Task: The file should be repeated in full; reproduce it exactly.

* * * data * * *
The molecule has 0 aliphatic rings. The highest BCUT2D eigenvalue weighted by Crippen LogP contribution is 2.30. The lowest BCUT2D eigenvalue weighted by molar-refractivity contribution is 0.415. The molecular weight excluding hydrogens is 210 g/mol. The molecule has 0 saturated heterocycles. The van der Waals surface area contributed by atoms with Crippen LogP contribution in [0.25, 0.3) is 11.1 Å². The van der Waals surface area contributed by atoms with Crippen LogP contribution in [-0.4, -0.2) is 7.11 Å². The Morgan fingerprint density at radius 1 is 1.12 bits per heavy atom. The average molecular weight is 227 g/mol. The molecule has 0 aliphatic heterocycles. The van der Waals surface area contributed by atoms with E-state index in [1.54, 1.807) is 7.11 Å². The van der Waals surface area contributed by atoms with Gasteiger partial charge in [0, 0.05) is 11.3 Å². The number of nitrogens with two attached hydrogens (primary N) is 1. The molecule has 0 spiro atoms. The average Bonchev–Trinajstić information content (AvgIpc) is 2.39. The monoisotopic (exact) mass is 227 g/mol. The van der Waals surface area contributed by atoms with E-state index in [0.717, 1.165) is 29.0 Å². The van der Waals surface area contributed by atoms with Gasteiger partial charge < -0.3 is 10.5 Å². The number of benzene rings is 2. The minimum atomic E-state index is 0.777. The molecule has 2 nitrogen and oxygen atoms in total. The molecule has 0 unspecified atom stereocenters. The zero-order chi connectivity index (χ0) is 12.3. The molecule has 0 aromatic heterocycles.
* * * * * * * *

The molecule has 0 aliphatic rings. The highest BCUT2D eigenvalue weighted by Crippen LogP contribution is 2.30. The lowest BCUT2D eigenvalue weighted by molar-refractivity contribution is 0.415. The molecular weight excluding hydrogens is 210 g/mol. The molecule has 0 saturated heterocycles. The van der Waals surface area contributed by atoms with Crippen LogP contribution in [0.25, 0.3) is 11.1 Å². The van der Waals surface area contributed by atoms with Crippen LogP contribution in [-0.4, -0.2) is 7.11 Å². The Morgan fingerprint density at radius 1 is 1.12 bits per heavy atom. The average molecular weight is 227 g/mol. The molecule has 0 aliphatic heterocycles. The van der Waals surface area contributed by atoms with E-state index in [1.54, 1.807) is 7.11 Å². The van der Waals surface area contributed by atoms with Gasteiger partial charge in [0, 0.05) is 11.3 Å². The number of nitrogens with two attached hydrogens (primary N) is 1. The molecule has 0 spiro atoms. The average Bonchev–Trinajstić information content (AvgIpc) is 2.39. The monoisotopic (exact) mass is 227 g/mol. The van der Waals surface area contributed by atoms with E-state index in [0.717, 1.165) is 29.0 Å². The van der Waals surface area contributed by atoms with Gasteiger partial charge < -0.3 is 10.5 Å². The number of benzene rings is 2. The minimum atomic E-state index is 0.777. The molecule has 2 nitrogen and oxygen atoms in total. The molecule has 0 unspecified atom stereocenters. The zero-order chi connectivity index (χ0) is 12.3. The molecule has 0 aromatic heterocycles.